• “Television and other entertainment media should be avoided for infants and children under age 2. A child's brain develops rapidly during these first years, and young children learn best by interacting with people, not screens.” American Academy of Pediatrics
    • We know infants and toddlers have a tough time learning from screen media without frequent repetition and social interaction.
    • Children below age 2 learn better from real world demonstrations than from screen media. This is called the “video deficit”. Anderson & Pempek, 2005 Early  Learning  (ages  0  –  2)   Joan Ganz Cooney Center at Sesame WorkshopJoan Ganz Cooney Center at Sesame Workshop
    • Video deficit •  Young infants have developing eyesight and immature visual abilities. •  Babies need close viewing distance to learn Early  Learning  (ages  0  –  2)   Joan Ganz Cooney Center at Sesame WorkshopJoan Ganz Cooney Center at Sesame Workshop
    • Video deficit •  Viewing screen media is not like perceiving a window into a new world. Courage and Howe (2010) •  Moreover, babies do not notice the subtle cues, transitions, and wipes in television. Early  Learning  (ages  0  –  2)   Joan Ganz Cooney Center at Sesame WorkshopJoan Ganz Cooney Center at Sesame Workshop
    • •  Infants from 12- to 30- month-olds learn significantly better from a one- to three-step imitation task when the infant views the demonstration performance live by an adult as compared to screen. Barr & Hayne, 1999; Hayne, Hebert, & Somcock, 2003 Early  Learning  (ages  0  –  2)   Joan Ganz Cooney Center at Sesame WorkshopJoan Ganz Cooney Center at Sesame Workshop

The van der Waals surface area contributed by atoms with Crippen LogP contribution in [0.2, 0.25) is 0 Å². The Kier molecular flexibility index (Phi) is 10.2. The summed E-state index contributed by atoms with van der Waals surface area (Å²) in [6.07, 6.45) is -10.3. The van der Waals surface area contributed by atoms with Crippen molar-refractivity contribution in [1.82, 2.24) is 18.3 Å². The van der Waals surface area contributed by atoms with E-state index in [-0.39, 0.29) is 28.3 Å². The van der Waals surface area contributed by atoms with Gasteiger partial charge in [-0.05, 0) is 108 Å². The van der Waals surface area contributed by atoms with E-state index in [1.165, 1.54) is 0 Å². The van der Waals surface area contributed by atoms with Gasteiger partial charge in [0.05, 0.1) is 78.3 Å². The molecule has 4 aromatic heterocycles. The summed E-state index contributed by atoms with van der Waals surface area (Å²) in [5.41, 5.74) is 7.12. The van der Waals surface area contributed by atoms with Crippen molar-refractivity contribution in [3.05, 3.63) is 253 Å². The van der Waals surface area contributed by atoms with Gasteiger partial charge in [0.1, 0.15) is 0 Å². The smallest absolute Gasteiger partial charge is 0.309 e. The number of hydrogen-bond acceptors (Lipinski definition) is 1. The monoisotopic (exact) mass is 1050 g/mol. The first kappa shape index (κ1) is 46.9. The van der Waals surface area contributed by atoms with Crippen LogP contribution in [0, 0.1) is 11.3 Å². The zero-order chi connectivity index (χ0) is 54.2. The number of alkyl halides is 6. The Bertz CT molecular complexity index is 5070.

• •  Toddlers are better able to find hidden objects when information about their hiding places is provided by a live adult as compared to when it is given on screen. Schmitt & Anderson, 2002; Deocampo & Hudson, 2005; Schmidt, Crawley-Davis, & Anderson, 2007; Troseth & DeLoache, 1998; Troseth, 2003 Early  Learning  (ages  0  –  2)   Joan Ganz Cooney Center at Sesame WorkshopJoan Ganz Cooney Center at Sesame Workshop
    • •  Infants and toddlers learn language skills better from a live experience than from a video or televised presentation. Richert, Robber, Fender, & Wartella, 2010, Kuhl, Tsao, & Liu, 2003; Nagles & Kako, 1993 Early  Learning  (ages  0  –  2)   Joan Ganz Cooney Center at Sesame WorkshopJoan Ganz Cooney Center at Sesame Workshop
    • •  Infants may view characters on a screen differently than they view people in live interactions. Richert et al., 2010 Early  Learning  (ages  0  –  2)     Joan Ganz Cooney Center at Sesame WorkshopJoan Ganz Cooney Center at Sesame Workshop